The peshmerga is the KRG security force that is most often covered in the press. In addition there is "the official security agence" for the KRG, Asayish. Due to intra-ministry conflicts within the KRG, Asayish was taken out of ministry control and placed under the president -- president of the KRG (Masoud Barzani) not president of Iraq (Kurdish Jalal Talabani). Conflicts still remain between the two dominant political parties of the region (KDP and PUK) so "there are still two separate Asayish entities" and each party controls their own intelligence agency with the KDP having the Parastin and the PUK having the Dezgay Zanyari. In addition, the agency spoils are divied up as well: Jalal's son, Pavel Talabani, heads the Dezgay Zanyair and Masoud's son, Masrour Barzani. Not only is nepotism practiced, there is no accountability. Each city and town has an Asayish prison. The imprisonments have been arbitray and often taken place without either charges being pressed or trials being held. Responding to Amnesty's earlier concerns, "the KRG Ministry of Human Rights informed Amnesty International on 19 October 2008 that the authorities had released more than 3,000 detainees from the detention centres of the security forces during 2007 and the first half of 2008." Despite this, when Amnesty toured "the Kurdistan Region in May - June 2008, hundreds of detainees were still being held without charge or trial, most of whom had spent years in prison." Of those Amnesty were told had been released, it turns out many of the releases can be considered "conditional" and prisoners are "required to report to the nearest Asayish office every week." Despite having prisons in every city and town, the imprisoned are often held in secret prisons. Prisoners are regularly denied contact with attorneys and with their families. Reports of torture are common.

The study then turns to the disappeared and specifically notes some of them. 33-year-old Badran Mostafa Mahmoud had been praying at a mosque when he was seized, never to be seen again. 35-year-old Hedayat 'Aziz Ahmad Karim was seized Feb. 10, 2007 (apparently by Dezgay Zanyari forces) and he has not been seen since (one person states he saw Hedayat in a prison). 41-year-old Wahed Hussain Amin worked at a water treatment plant and is the father of four children. He was taken outside his home June 28, 2006 (by Asayish) and has not been heard from since. 33-year-old Farhang Ahmad 'Aziz was taken outside his home August 27, 2003 and not been seen since. 31-year-old Hoshyar Saleh Hama 'Aref was taken from his home September 10, 2003 (by Asayish). His family was twice allowed to visit him in prison, once in March 2004 and again in October of the same year but not since then and they cannot find out his current location or any information. Karim Ahmad Mahmoud disappeared after being taken outside his house May 15, 2000. 'Abd al-Jabbar Qadir Hassan was taken by Asayish on September 1, 2001 and has not been since.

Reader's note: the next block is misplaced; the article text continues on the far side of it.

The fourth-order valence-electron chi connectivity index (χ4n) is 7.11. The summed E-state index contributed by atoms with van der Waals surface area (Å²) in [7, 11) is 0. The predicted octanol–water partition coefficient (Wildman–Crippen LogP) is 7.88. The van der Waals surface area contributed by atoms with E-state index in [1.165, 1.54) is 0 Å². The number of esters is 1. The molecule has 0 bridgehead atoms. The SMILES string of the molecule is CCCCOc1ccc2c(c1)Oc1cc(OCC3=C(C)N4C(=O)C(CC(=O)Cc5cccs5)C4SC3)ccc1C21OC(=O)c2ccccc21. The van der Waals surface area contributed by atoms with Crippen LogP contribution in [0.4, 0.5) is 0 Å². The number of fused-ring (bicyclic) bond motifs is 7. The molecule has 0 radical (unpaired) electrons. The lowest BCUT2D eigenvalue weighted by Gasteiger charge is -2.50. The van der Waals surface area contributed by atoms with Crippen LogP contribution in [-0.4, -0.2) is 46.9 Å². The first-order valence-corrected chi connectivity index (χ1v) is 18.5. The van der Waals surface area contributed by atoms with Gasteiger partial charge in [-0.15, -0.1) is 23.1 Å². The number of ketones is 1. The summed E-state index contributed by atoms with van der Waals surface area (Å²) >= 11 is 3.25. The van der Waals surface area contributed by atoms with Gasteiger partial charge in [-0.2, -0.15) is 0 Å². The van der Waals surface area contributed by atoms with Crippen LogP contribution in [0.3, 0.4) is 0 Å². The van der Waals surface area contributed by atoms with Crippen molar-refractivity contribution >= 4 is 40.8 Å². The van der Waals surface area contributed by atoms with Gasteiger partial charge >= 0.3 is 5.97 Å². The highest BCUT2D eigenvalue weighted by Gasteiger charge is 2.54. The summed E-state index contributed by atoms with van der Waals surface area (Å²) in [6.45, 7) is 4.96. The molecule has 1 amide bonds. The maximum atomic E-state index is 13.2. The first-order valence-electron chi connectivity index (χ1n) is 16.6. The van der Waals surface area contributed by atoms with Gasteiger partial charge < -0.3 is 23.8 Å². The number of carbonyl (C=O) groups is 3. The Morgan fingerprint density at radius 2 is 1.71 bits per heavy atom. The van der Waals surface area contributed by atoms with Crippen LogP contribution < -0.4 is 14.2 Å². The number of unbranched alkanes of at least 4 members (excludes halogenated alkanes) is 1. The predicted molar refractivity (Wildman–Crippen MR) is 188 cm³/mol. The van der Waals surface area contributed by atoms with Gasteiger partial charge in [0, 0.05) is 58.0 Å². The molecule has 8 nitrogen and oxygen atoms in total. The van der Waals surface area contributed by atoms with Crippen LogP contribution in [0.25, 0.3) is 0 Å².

Those who are imprisoned and are not disappeared share gruesome details. Aras 'Omar Faqih Farah was held in Erbil at an Asayish prison from 2004 through 2008 and was tortured with "electric shocks on different parts of the body, especially his back, and left naked while exposed to extreme heat in the summer and extreme cold in the winter. Najat 'Abdel-Karim Hamad was impsioned by Parastin at Salahuddin from 2004 to 2007, then transfered to Asayish prison until spring 2008. He was tortued so badly he was left with a broken rib and hearing loss. One who remains impisoned is Srood Mukarram Fatih Mohammed who is a journalist with al-Sumarriya:

He told Amnesty International that he was arrested on 17 April 2007 from his home in Erbil by around 20 people who were armed and wearing uniforms. The men searched the house, arrested him without an arrest warrant, and confiscated some books, CDs and a computer. They blindfolded him and forced him into the boot of one of the cars. For 53 days the familly did not know his fate and whereabouts. Eventually, his mother received information that he was being hled at the Asayish prison in Erbil and then was able to visit him, although Asayish guards watched throughout and remained within earshot.
Srood Mukarram Faith Mohammad was brought before an investigation judge two months after his arrest, by which time he had "confessed," under torture, that he was a member of a terrorist group. During his first two months in detention, he said, he was kept blindfolded in solitary confinement, beaten with a cable on different parts of the body and threatened that his wife would be detained and raped by guards in front of him. The family engaged a lawyer at the beginning of of 2008 but he was prevented from visiting Srood Mukarram Fatih Mohammad on several occasions. Srood Mukarram Faith Mohammad was charged with having contacts with terrorists and the case was sent to Erbil Criminal Court; however, the court is reported to have returned the dossier to the investigative judge on three separate occasions on the grounds that the information was not complete. Srood Mukarram Fatih Mohammad is said to be still detained in Erbil.